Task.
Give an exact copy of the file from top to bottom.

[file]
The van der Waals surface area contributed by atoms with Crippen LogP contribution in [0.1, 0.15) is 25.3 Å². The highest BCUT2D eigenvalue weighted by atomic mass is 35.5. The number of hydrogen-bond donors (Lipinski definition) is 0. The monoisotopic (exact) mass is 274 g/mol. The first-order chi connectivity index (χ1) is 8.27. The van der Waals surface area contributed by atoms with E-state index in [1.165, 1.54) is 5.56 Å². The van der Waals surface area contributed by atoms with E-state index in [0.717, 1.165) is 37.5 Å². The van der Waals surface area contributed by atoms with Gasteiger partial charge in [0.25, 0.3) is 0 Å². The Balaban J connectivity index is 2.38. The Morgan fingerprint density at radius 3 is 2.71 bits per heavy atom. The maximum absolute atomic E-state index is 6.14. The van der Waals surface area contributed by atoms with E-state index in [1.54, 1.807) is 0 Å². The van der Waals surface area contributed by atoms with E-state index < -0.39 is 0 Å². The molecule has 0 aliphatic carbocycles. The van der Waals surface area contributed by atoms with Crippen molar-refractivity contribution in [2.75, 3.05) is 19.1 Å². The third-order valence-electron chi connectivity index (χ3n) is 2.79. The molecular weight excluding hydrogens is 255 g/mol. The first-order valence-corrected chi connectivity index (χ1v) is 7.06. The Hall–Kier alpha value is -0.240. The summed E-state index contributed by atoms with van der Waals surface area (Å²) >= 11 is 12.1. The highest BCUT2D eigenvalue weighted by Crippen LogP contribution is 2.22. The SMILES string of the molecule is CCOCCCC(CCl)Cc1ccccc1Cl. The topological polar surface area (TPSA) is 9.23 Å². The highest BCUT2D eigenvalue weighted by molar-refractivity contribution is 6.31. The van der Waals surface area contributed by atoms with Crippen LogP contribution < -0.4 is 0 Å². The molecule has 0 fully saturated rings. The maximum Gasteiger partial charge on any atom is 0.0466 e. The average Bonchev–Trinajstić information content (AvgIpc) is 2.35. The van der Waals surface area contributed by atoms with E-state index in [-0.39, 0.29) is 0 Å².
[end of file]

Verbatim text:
The van der Waals surface area contributed by atoms with Crippen LogP contribution in [0.1, 0.15) is 25.3 Å². The highest BCUT2D eigenvalue weighted by atomic mass is 35.5. The number of hydrogen-bond donors (Lipinski definition) is 0. The monoisotopic (exact) mass is 274 g/mol. The first-order chi connectivity index (χ1) is 8.27. The van der Waals surface area contributed by atoms with E-state index in [1.165, 1.54) is 5.56 Å². The van der Waals surface area contributed by atoms with E-state index in [0.717, 1.165) is 37.5 Å². The van der Waals surface area contributed by atoms with Gasteiger partial charge in [0.25, 0.3) is 0 Å². The Balaban J connectivity index is 2.38. The Morgan fingerprint density at radius 3 is 2.71 bits per heavy atom. The maximum absolute atomic E-state index is 6.14. The van der Waals surface area contributed by atoms with E-state index in [1.54, 1.807) is 0 Å². The van der Waals surface area contributed by atoms with E-state index < -0.39 is 0 Å². The molecule has 0 aliphatic carbocycles. The van der Waals surface area contributed by atoms with Crippen molar-refractivity contribution in [2.75, 3.05) is 19.1 Å². The third-order valence-electron chi connectivity index (χ3n) is 2.79. The molecular weight excluding hydrogens is 255 g/mol. The first-order valence-corrected chi connectivity index (χ1v) is 7.06. The Hall–Kier alpha value is -0.240. The summed E-state index contributed by atoms with van der Waals surface area (Å²) >= 11 is 12.1. The highest BCUT2D eigenvalue weighted by Crippen LogP contribution is 2.22. The SMILES string of the molecule is CCOCCCC(CCl)Cc1ccccc1Cl. The topological polar surface area (TPSA) is 9.23 Å². The highest BCUT2D eigenvalue weighted by molar-refractivity contribution is 6.31. The van der Waals surface area contributed by atoms with Crippen LogP contribution < -0.4 is 0 Å². The molecule has 0 fully saturated rings. The maximum Gasteiger partial charge on any atom is 0.0466 e. The average Bonchev–Trinajstić information content (AvgIpc) is 2.35. The van der Waals surface area contributed by atoms with E-state index in [-0.39, 0.29) is 0 Å².